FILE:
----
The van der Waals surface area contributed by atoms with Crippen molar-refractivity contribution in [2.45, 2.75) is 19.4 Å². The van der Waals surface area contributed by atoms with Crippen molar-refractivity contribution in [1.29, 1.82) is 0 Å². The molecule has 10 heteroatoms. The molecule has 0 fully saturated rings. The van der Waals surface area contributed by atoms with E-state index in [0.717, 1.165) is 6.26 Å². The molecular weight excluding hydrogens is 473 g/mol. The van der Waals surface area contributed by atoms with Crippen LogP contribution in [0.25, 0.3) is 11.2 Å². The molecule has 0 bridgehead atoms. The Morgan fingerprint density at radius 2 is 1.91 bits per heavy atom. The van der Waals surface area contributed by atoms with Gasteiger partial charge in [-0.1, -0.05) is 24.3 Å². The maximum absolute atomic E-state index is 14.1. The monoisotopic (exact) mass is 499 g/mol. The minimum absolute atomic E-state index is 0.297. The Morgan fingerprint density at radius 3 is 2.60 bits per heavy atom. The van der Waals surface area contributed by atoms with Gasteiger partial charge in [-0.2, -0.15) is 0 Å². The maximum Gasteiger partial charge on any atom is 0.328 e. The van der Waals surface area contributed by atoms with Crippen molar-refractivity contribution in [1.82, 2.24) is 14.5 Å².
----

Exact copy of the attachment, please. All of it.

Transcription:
The van der Waals surface area contributed by atoms with Crippen molar-refractivity contribution in [2.45, 2.75) is 19.4 Å². The van der Waals surface area contributed by atoms with Crippen molar-refractivity contribution in [1.29, 1.82) is 0 Å². The molecule has 10 heteroatoms. The molecule has 0 fully saturated rings. The van der Waals surface area contributed by atoms with E-state index in [0.717, 1.165) is 6.26 Å². The molecular weight excluding hydrogens is 473 g/mol. The van der Waals surface area contributed by atoms with Crippen LogP contribution in [0.25, 0.3) is 11.2 Å². The molecule has 0 bridgehead atoms. The Morgan fingerprint density at radius 2 is 1.91 bits per heavy atom. The van der Waals surface area contributed by atoms with Gasteiger partial charge in [-0.1, -0.05) is 24.3 Å². The maximum absolute atomic E-state index is 14.1. The monoisotopic (exact) mass is 499 g/mol. The minimum absolute atomic E-state index is 0.297. The Morgan fingerprint density at radius 3 is 2.60 bits per heavy atom. The van der Waals surface area contributed by atoms with Gasteiger partial charge in [-0.2, -0.15) is 0 Å². The maximum Gasteiger partial charge on any atom is 0.328 e. The van der Waals surface area contributed by atoms with Crippen molar-refractivity contribution in [1.82, 2.24) is 14.5 Å².